Almost $3M Raised For Habitat Projects Through Conservation Permits


DWR News Release

SALT LAKE CITY — Several big wildlife conservation and habitat projects have been funded after almost $3 million was designated toward the projects during the annual conservation permit project funding meeting on April 3.

The Utah Conservation Permit Program was launched in 1980 in an effort to increase funding for conservation projects throughout Utah. Each year, the Utah Wildlife Board designates a small percentage of limited-entry hunting permits as “conservation and expo permits.”

Conservation permits

The conservation permits are offered to conservation and sportsman’s groups who then auction them at banquets, fundraisers and other events. The conservation groups provide 90% of the money raised from these permit sales toward conservation and research projects like habitat enhancement, wildlife transplants, aerial surveys and provide deer survival studies. The remaining 10% of the proceeds are retained by the conservation group to help cover administrative costs.

Expo permits

The expo permits are not auctioned, but rather, are offered once each year though a drawing held at the Western Hunting and Conservation Expo in Salt Lake City. Utahns and non-residents who attend the expo can apply for these permits. There is a $5 application fee and part of that fee goes to the sportsman’s groups hosting the expo to help pay for costs associated with hosting and running the draw for the permits. The other portion of the application fee is used for conservation efforts.

Conservation projects

The conservation projects that are funded by these special permits are proposed to the Utah Watershed Restoration Initiative, coordinated by the Utah Department of Natural Resources and Utah Division of Wildlife Resources. Proposals for the projects are due around the first week of January each year, and anyone can submit a proposal.

After reviewing all the proposals, DWR and WRI committees decide which habitat and conservation projects are of the highest priority and then give the conservation groups an opportunity to review all the projects, according to Tyler Thompson, Utah Department of Natural Resources watershed program director. Those groups can then decide which projects to put their auction money toward.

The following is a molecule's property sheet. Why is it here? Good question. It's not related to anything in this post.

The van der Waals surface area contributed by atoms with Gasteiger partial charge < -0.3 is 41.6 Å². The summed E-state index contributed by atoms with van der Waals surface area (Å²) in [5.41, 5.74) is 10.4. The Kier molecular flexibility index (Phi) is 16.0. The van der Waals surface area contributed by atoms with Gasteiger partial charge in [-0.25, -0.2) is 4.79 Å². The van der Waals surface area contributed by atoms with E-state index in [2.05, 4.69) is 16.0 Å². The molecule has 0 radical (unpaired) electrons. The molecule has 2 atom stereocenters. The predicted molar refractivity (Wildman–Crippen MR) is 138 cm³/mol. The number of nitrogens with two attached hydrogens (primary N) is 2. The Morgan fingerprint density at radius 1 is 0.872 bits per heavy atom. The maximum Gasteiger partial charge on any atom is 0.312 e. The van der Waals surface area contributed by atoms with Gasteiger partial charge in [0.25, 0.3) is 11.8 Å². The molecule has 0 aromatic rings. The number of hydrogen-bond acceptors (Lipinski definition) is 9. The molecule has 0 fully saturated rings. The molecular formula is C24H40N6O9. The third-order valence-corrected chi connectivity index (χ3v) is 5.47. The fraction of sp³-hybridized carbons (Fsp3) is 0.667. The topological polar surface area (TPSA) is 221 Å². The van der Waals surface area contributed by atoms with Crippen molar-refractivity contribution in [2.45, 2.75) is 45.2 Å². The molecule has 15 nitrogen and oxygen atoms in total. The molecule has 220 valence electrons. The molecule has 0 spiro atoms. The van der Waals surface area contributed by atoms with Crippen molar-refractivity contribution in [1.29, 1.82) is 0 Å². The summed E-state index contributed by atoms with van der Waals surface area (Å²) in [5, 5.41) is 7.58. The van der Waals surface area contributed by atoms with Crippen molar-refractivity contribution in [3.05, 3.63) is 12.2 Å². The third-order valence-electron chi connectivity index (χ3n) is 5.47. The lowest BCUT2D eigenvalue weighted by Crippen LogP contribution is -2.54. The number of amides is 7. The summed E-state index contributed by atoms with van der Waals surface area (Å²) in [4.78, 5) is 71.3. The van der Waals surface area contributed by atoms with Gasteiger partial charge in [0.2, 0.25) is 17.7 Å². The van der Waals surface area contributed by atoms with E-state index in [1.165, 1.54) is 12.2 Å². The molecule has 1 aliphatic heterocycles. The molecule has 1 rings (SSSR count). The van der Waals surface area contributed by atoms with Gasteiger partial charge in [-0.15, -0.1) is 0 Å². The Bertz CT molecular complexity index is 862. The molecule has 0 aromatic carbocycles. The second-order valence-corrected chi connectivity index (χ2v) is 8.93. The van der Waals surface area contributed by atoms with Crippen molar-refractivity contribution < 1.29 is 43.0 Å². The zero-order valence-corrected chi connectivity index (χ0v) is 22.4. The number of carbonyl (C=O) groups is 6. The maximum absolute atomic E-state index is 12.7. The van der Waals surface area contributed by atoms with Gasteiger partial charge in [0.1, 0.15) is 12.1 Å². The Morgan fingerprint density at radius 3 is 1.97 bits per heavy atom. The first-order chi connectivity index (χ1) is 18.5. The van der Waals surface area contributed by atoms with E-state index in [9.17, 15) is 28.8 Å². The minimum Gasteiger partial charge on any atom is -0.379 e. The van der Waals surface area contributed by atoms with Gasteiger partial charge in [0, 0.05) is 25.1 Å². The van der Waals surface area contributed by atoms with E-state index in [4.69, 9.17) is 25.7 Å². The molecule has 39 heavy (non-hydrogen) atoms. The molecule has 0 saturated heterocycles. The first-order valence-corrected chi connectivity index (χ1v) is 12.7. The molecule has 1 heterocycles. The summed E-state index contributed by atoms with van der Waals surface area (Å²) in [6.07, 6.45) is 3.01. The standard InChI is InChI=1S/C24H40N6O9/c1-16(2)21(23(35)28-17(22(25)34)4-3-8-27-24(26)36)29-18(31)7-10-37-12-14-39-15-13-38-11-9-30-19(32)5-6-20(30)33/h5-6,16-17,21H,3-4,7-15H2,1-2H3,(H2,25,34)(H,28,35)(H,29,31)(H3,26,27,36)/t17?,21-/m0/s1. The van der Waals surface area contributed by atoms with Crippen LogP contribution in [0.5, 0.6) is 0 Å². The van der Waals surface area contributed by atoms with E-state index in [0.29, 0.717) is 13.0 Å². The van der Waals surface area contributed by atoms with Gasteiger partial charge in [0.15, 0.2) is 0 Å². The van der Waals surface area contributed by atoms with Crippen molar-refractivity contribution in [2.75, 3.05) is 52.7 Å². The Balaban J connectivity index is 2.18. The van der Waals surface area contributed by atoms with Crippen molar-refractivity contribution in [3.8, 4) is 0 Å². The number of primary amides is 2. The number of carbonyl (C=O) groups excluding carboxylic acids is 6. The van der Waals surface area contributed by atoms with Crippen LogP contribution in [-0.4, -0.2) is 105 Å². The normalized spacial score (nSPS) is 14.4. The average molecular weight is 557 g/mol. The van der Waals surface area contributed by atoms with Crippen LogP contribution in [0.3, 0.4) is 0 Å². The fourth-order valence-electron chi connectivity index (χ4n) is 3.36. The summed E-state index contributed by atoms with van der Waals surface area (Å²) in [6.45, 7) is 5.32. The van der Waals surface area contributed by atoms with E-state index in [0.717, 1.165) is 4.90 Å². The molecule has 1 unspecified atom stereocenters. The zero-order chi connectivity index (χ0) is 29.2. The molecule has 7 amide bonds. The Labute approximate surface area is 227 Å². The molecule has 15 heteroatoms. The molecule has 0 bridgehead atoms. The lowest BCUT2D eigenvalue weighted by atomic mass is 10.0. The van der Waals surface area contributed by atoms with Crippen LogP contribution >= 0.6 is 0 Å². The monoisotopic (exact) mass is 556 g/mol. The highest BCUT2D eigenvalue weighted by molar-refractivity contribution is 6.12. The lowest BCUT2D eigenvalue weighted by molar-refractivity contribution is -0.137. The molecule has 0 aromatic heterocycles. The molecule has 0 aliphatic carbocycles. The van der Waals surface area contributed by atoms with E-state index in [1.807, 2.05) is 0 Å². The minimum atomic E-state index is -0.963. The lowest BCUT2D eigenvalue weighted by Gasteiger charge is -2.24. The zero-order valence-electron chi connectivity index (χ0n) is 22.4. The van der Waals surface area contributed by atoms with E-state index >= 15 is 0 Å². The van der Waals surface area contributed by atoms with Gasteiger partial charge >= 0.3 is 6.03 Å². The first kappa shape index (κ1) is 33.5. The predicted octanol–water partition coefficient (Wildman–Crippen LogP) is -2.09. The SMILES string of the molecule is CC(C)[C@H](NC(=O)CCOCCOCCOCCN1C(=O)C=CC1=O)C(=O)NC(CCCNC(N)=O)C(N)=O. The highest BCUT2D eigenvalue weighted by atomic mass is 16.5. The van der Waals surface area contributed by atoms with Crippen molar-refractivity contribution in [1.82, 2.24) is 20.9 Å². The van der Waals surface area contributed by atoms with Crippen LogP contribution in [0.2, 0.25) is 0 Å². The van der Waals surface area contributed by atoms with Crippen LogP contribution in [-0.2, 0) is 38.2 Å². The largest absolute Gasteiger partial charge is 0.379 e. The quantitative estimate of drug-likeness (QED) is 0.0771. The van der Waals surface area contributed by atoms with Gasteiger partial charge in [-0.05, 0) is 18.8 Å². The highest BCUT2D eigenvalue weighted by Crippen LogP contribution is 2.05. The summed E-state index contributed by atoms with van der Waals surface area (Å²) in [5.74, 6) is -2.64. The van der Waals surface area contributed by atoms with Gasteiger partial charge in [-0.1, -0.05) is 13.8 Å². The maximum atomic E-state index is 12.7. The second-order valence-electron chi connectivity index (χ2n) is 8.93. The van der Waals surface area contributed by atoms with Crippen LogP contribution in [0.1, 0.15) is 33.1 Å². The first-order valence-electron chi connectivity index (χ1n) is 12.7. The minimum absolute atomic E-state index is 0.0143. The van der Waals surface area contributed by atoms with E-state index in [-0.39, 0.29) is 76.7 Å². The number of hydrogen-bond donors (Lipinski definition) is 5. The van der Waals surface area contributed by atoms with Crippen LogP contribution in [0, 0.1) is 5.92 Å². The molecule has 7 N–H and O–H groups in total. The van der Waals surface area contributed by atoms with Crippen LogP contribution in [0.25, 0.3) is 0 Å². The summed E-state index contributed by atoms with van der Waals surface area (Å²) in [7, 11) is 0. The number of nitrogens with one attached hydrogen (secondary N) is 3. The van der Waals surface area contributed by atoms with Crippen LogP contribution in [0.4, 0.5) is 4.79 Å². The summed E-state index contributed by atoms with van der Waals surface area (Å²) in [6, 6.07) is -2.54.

“These funds help improve wildlife habitat and watershed health throughout the state, leading to healthier and more abundant wildlife populations and increased opportunity for the hunting public,” Thompson said.

At the recent annual conservation permit project funding meeting, 91 projects were presented and the seven conservation groups in attendance were able to pick which projects they wanted to support. The project that received the most support from the groups is a WRI habitat restoration effort that will use prescribed fire and mechanical treatments to improve big game habitat and reduce the risk of wildfires in the Burnt Fork and Beaver Creek watershed areas in the Uinta-Wasatch-Cache National Forest. Groups provided a collective $250,000 to this project.

The second highest-funded project received almost $216,000 from conservation groups. That project involves capturing and relocating bighorn sheep to help improve populations on the Oak Creek, Potash and San Rafael units.

Most of these projects take about one year to plan and complete, Thompson said. Funding for these projects becomes available July 1, but many of the seeding and habitat projects are conducted in the fall, during prime planting season.

The conservation groups that participated in the meeting include:


  • Mule Deer Foundation
  • National Wild Turkey Federation
  • Rocky Mountain Elk Foundation
  • Safari Club International
  • Sportsmen for Fish and Wildlife
  • Utah Archery Association
  • Utah Wild Sheep Foundation


How do these permits benefit Utah hunters?

In 2018, the Utah Conservation Permit Program generated almost $4.6 million. If not for the revenue from these permits, Utah would have to substantially raise hunting permit fees for residents or offer a larger percentage of high-cost permits to non-residents. The DWR currently issues more than 90% of Utah’s limited-entry permits to Utah hunters through its hunt drawings.

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